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precarious

[pri-kair-ee-uhs]
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adjective
  1. dependent on circumstances beyond one's control; uncertain; unstable; insecure: a precarious livelihood.
  2. dependent on the will or pleasure of another; liable to be withdrawn or lost at the will of another: He held a precarious tenure under an arbitrary administration.
  3. exposed to or involving danger; dangerous; perilous; risky: the precarious life of an underseas diver.
  4. having insufficient, little, or no foundation: a precarious assumption.
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Origin of precarious

First recorded in 1640–50, precarious is from the Latin word precārius “obtained by entreaty or mere favor” (hence uncertain). See prayer1
Related formspre·car·i·ous·ly, adverbpre·car·i·ous·ness, nounsu·per·pre·car·i·ous, adjectivesu·per·pre·car·i·ous·ly, adverbsu·per·pre·car·i·ous·ness, nounun·pre·car·i·ous, adjectiveun·pre·car·i·ous·ly, adverbun·pre·car·i·ous·ness, noun

Synonyms

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Synonym study

1. See uncertain.

Antonyms

Dictionary.com Unabridged Based on the Random House Unabridged Dictionary, © Random House, Inc. 2018

Related Words

hazardousdangerousuncertainunhealthytouchyunsettledinsecureshakyriskyunreliablerockyunstabledelicateticklishslipperyunsteadyproblematicperilousdiceyambiguous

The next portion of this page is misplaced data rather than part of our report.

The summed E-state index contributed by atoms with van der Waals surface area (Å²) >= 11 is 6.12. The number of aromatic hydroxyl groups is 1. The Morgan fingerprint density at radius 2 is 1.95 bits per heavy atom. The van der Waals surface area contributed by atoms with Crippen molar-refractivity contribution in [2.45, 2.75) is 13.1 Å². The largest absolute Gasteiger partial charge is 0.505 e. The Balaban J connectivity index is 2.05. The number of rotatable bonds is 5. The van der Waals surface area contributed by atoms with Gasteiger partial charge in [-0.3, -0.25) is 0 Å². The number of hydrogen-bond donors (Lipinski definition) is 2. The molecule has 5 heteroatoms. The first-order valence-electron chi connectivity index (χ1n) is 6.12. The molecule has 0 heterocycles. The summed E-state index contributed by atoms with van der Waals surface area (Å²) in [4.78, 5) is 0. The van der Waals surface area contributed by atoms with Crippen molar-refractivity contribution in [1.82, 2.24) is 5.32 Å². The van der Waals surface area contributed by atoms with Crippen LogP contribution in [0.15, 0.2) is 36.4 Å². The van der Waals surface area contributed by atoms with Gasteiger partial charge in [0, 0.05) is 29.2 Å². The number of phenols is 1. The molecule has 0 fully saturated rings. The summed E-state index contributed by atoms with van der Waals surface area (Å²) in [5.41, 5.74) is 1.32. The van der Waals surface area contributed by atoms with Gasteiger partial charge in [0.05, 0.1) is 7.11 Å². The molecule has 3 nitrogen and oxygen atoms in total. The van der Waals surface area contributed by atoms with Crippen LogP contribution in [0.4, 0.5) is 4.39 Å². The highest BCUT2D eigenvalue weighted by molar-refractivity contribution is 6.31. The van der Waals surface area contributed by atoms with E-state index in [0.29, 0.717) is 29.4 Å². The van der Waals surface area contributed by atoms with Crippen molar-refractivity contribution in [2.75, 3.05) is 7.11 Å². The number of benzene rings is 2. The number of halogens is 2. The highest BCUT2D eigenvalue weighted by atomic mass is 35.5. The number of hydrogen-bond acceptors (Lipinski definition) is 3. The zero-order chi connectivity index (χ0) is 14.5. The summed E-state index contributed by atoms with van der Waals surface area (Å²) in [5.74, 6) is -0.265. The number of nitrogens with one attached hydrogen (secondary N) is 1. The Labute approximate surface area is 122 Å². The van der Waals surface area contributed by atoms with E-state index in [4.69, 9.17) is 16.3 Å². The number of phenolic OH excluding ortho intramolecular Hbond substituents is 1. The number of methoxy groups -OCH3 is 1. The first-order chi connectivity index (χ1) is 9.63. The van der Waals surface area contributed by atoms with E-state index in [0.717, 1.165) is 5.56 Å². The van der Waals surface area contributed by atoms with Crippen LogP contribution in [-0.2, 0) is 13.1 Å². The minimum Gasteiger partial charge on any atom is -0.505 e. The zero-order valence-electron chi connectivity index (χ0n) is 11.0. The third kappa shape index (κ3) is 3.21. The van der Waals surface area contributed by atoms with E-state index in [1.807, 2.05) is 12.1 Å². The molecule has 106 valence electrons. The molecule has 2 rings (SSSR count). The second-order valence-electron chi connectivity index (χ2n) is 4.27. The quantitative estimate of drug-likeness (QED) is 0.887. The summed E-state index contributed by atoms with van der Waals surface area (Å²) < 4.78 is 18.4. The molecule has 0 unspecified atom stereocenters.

Examples from the Web for precarious

Contemporary Examples

Historical Examples

  • In any case, it was evident that Italian opera was a precarious enterprise.

    Handel

    Edward J. Dent

  • Never had he been so fond of this body of his as now when his tenure of it was so precarious.

    White Fang

    Jack London

  • Our agriculture is precarious, and 27 every carrot is bought by the sweat of our brow.

    Mountain Meditations

    L. Lind-af-Hageby

  • Such grounds are precarious, as arguments from style and plan are apt to be (Greek).

  • But all this is precarious, and will change with your fortune.


British Dictionary definitions for precarious

precarious

adjective
  1. liable to failure or catastrophe; insecure; perilous
  2. archaic dependent on another's will
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Derived Formsprecariously, adverbprecariousness, noun

Word Origin

C17: from Latin precārius obtained by begging (hence, dependent on another's will), from prex prayer 1
Collins English Dictionary - Complete & Unabridged 2012 Digital Edition © William Collins Sons & Co. Ltd. 1979, 1986 © HarperCollins Publishers 1998, 2000, 2003, 2005, 2006, 2007, 2009, 2012

Word Origin and History for precarious

adj.

1640s, a legal word, "held through the favor of another," from Latin precarius "obtained by asking or praying," from prex (genitive precis) "entreaty, prayer" (see pray). Notion of "dependent on the will of another" led to extended sense "risky, dangerous, uncertain" (1680s). "No word is more unskillfully used than this with its derivatives. It is used for uncertain in all its senses; but it only means uncertain, as dependent on others ..." [Johnson]. Related: Precariously; precariousness.

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Online Etymology Dictionary, © 2010 Douglas Harper